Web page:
The starfish diet evades generalization. Some starfhsi are scavengers, some specialize on certain prey species and others consume any living creature they can capture. Experienced aquarists can successfully maintain starfish in captivity, as long as they thoroughly research the creatures' needs and accommodate them. While algae eaters will help themselves to the algae growing in the tank, carnivorous species will require several weekly meals of fish, mussels or clams. A variety of factors determine how much or how often to feed.
Starfish are invertebrates, specifically echinoderms, who live throughout the warm, shallow oceans of the world. Starfish carry most of their internal organs in the central disc region. Their mouths are on the underside of their discs. Some species evert their stomachs to engulf their prey before bringing it back into the body cavity. Starfish have evolved a number of other unusual traits, including the power of regeneration: They often replace arms lost in encounters with predators.
Many of the sea star species best suited to aquarium life are scavengers wh consume algae, detritus and small organism. Brittle sea stars (Ophiure protoreaster) are omnivores who consume a variety of foods in the wild; in captivity, you can feed them zooplankton, liquid invertebrate food or finely chopped fish. Serpent sea stars (Ophiomyxa ssp.) are more carnivorous -- place finely chopped fish, mussels or meat, near or under their disc at feeding time. Crown-of-thorns starfish (Acanthaster planci) are highly predatory starfish that you must keep fed to discourage them from consuming fish living in their tanks.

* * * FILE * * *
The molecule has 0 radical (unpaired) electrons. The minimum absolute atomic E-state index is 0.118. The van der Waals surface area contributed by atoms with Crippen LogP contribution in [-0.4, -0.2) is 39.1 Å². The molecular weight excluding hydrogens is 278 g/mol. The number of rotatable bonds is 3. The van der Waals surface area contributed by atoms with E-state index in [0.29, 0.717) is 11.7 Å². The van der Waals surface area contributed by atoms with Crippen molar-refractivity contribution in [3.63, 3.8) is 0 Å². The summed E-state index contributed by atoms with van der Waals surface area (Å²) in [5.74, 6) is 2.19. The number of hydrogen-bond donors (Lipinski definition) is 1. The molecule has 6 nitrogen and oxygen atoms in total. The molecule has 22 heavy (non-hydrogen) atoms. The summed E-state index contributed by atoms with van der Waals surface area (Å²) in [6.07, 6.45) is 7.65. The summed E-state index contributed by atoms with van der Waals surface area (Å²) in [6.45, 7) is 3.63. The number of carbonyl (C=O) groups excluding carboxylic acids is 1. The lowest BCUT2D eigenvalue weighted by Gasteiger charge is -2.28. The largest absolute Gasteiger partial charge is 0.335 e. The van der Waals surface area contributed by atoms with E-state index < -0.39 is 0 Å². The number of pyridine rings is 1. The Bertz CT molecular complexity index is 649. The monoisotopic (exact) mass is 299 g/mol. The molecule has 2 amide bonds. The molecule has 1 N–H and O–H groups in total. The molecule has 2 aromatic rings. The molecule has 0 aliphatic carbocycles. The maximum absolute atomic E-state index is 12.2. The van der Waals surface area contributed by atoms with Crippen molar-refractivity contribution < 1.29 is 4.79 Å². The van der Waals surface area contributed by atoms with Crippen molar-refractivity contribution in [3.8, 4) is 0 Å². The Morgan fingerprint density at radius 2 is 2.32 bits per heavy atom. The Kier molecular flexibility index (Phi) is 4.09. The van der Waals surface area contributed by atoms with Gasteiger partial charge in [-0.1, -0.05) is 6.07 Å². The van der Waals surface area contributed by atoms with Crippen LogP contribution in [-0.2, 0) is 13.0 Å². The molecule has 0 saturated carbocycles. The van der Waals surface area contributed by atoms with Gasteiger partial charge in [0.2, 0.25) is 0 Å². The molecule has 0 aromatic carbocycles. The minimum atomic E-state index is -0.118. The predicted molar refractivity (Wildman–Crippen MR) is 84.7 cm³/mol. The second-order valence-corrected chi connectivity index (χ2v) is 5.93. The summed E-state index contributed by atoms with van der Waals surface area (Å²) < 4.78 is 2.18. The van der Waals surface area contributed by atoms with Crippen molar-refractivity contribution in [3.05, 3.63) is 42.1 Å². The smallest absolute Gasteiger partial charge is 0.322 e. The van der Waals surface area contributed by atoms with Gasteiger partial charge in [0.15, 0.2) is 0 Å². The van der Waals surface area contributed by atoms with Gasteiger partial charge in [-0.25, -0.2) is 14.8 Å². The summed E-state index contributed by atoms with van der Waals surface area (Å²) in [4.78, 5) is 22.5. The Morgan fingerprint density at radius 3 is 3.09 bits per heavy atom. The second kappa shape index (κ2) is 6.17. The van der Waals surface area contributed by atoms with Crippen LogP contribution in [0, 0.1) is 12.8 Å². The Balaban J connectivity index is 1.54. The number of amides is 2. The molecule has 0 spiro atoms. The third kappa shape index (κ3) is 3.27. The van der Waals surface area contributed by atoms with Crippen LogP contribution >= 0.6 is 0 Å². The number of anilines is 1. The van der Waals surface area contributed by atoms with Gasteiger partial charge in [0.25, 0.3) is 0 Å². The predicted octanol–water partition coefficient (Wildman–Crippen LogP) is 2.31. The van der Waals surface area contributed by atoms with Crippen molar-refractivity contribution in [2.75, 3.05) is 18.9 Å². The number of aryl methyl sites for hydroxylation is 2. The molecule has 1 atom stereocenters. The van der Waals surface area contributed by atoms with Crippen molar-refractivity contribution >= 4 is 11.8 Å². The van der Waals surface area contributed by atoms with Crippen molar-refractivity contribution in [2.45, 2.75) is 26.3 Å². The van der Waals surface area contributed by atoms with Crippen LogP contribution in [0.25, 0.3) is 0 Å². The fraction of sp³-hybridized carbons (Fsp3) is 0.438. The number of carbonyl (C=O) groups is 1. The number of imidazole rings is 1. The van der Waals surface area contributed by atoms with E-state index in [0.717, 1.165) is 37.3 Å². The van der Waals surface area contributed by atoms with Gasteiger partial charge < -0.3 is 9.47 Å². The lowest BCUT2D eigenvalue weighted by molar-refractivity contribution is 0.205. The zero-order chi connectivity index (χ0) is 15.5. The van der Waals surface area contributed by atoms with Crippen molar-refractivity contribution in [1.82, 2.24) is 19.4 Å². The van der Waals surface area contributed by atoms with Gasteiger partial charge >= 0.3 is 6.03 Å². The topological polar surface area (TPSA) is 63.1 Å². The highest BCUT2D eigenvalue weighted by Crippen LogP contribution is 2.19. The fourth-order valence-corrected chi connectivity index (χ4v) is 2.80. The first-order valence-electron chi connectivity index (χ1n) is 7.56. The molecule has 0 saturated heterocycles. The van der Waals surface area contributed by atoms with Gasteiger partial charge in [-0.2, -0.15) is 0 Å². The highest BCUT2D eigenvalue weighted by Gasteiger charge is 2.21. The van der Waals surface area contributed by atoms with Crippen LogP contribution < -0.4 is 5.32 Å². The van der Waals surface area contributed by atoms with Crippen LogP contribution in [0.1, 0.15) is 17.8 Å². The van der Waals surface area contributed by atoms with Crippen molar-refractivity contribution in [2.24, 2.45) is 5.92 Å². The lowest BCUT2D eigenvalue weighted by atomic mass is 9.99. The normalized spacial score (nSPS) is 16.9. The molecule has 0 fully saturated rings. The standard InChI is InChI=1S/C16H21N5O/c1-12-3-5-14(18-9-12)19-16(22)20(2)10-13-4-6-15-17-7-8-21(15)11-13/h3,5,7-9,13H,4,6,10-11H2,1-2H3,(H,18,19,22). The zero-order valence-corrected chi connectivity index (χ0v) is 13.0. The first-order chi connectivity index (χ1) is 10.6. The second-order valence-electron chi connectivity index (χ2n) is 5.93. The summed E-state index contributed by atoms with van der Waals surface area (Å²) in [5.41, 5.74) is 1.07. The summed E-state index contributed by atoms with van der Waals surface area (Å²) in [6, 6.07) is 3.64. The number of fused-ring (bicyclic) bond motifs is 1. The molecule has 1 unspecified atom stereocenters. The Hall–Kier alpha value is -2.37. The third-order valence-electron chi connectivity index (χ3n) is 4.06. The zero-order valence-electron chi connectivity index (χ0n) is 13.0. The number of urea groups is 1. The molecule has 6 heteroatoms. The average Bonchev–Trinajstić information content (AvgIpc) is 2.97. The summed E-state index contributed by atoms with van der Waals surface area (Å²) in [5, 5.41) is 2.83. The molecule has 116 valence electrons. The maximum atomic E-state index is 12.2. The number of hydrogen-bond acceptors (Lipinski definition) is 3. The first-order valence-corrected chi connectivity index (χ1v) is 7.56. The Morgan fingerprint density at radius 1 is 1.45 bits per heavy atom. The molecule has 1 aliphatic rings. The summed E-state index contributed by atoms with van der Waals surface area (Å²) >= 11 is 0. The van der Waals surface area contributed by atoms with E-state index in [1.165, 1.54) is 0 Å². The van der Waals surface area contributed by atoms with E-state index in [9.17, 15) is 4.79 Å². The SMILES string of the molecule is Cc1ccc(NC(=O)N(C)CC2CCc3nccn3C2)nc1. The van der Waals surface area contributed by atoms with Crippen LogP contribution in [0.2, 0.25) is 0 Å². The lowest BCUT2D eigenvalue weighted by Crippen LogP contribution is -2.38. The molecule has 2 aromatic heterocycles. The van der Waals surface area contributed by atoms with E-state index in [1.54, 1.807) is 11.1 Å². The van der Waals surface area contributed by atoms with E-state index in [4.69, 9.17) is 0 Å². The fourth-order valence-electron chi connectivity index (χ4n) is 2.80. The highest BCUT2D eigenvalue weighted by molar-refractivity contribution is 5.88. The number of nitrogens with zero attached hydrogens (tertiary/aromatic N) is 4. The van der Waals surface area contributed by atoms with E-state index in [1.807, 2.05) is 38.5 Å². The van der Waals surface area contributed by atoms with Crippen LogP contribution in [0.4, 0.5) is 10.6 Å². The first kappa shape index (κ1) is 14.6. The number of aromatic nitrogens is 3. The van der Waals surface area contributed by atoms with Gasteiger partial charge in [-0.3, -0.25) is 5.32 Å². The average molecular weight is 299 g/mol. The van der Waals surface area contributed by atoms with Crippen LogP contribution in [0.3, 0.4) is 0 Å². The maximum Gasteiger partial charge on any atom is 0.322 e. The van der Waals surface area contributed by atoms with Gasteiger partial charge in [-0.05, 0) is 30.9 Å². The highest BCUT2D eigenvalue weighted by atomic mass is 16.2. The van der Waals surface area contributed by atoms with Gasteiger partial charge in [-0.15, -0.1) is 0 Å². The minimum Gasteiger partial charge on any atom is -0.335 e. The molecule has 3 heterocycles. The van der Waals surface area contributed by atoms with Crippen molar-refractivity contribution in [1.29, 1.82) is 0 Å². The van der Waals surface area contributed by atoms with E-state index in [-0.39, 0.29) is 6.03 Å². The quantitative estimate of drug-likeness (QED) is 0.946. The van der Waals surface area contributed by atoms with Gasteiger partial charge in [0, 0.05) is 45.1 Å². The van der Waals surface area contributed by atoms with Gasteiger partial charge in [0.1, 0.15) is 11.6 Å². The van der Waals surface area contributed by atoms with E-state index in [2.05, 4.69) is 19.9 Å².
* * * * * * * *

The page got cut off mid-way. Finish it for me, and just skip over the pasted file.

Depending on the species you keep, a number of foods are appropriate for your starfish. Many pet stores that carry starfish stock preserved or frozen fish, shrimp or clams -- any of which you can chop finely and offer to carnivorous starfish. You can offer whole clams suitable as human food as well, but be sure to wash them thoroughly before offering them to your pet.
Fine-Tuning Starfish Food
Feeding an algae eater is easy -- they will find the algae living on the rocks, substrate and glass of the aquarium and help themselves. In sufficiently large aquariums, a starfish is unlikely to run out of food this way, but monitor the presence of algae in the tank. Appropriate food quantities for most carnivorous starfish are not known; some keepers are successful feeding their pet once or twice weekly, while others feed their starfish several times per week. Monitor your starfish closely and adjust the quantity you offer to produce slow, regular growth.
Because of their potential impact on mussel and clam populations, scientists have studied the feeding habits of several starfish species in the wild. While the daily food requirements vary with species, temperature and habitat, most species consumed between one and six prey items per day. A 1970 study by Howard M. Feder, published in "Ophelia," calculated that ochre sea stars (Pisaster ochraceus) consume up to 80 mussels per year.
- FishBreeds.net: Beginner Starfish
- Saltwater Aquarium Guide: Starfish -- Sea Stars
- University of Hawaii: The Faustian Traits of the Crown-of-Thorns Starfish
- LiveAquaria.com: Brittle Sea Star, Fancy (Ophiure Protoreaster)
- Ophelia: Growth and Predation by the Ochre Sea Star, Pisaster Ochraceus (Brandt), in Monterey Bay, California
- Ecology: Competition for Food Between Two Intertidal Starfish Species and Its Effect on Body Size and Feeding
- Marine Behavior and Physiology: An Optimization Study on the Feeding Behavior of Luldia Clathrata Say (Echinodermata: Asteroidea)
- University of California, Santa Cruz: Regulation of Keystone Predation by Small Changes in Ocean Temperature
- Photo Credit Hemera Technologies/AbleStock.com/Getty Images